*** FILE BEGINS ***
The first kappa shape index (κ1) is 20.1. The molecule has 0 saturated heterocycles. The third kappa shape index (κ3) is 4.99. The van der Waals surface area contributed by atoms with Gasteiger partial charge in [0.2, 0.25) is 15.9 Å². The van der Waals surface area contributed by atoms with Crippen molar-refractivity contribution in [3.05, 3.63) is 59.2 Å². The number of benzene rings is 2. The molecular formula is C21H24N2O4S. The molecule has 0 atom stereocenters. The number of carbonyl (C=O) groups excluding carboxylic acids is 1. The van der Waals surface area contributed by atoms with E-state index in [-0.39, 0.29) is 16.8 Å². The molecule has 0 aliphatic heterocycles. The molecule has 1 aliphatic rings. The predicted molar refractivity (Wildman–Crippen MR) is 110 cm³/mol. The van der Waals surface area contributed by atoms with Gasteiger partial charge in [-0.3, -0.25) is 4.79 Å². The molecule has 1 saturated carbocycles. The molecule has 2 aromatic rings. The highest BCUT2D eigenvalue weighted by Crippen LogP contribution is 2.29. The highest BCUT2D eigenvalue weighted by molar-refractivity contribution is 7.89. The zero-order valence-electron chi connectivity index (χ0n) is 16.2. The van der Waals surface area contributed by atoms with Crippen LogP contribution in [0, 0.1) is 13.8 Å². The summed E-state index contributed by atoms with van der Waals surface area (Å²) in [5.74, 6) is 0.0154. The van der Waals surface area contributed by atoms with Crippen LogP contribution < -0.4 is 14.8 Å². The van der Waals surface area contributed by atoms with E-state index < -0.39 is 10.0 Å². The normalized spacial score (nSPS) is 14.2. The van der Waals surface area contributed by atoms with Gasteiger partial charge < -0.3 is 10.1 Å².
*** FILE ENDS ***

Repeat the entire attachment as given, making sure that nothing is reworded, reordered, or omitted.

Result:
The first kappa shape index (κ1) is 20.1. The molecule has 0 saturated heterocycles. The third kappa shape index (κ3) is 4.99. The van der Waals surface area contributed by atoms with Gasteiger partial charge in [0.2, 0.25) is 15.9 Å². The van der Waals surface area contributed by atoms with Crippen molar-refractivity contribution in [3.05, 3.63) is 59.2 Å². The number of benzene rings is 2. The molecular formula is C21H24N2O4S. The molecule has 0 atom stereocenters. The number of carbonyl (C=O) groups excluding carboxylic acids is 1. The van der Waals surface area contributed by atoms with E-state index in [-0.39, 0.29) is 16.8 Å². The molecule has 0 aliphatic heterocycles. The molecule has 1 aliphatic rings. The predicted molar refractivity (Wildman–Crippen MR) is 110 cm³/mol. The van der Waals surface area contributed by atoms with Gasteiger partial charge in [-0.3, -0.25) is 4.79 Å². The molecule has 1 saturated carbocycles. The molecule has 2 aromatic rings. The highest BCUT2D eigenvalue weighted by Crippen LogP contribution is 2.29. The highest BCUT2D eigenvalue weighted by molar-refractivity contribution is 7.89. The zero-order valence-electron chi connectivity index (χ0n) is 16.2. The van der Waals surface area contributed by atoms with Crippen LogP contribution in [0, 0.1) is 13.8 Å². The summed E-state index contributed by atoms with van der Waals surface area (Å²) in [5.74, 6) is 0.0154. The van der Waals surface area contributed by atoms with Crippen LogP contribution < -0.4 is 14.8 Å². The van der Waals surface area contributed by atoms with E-state index < -0.39 is 10.0 Å². The normalized spacial score (nSPS) is 14.2. The van der Waals surface area contributed by atoms with Gasteiger partial charge < -0.3 is 10.1 Å².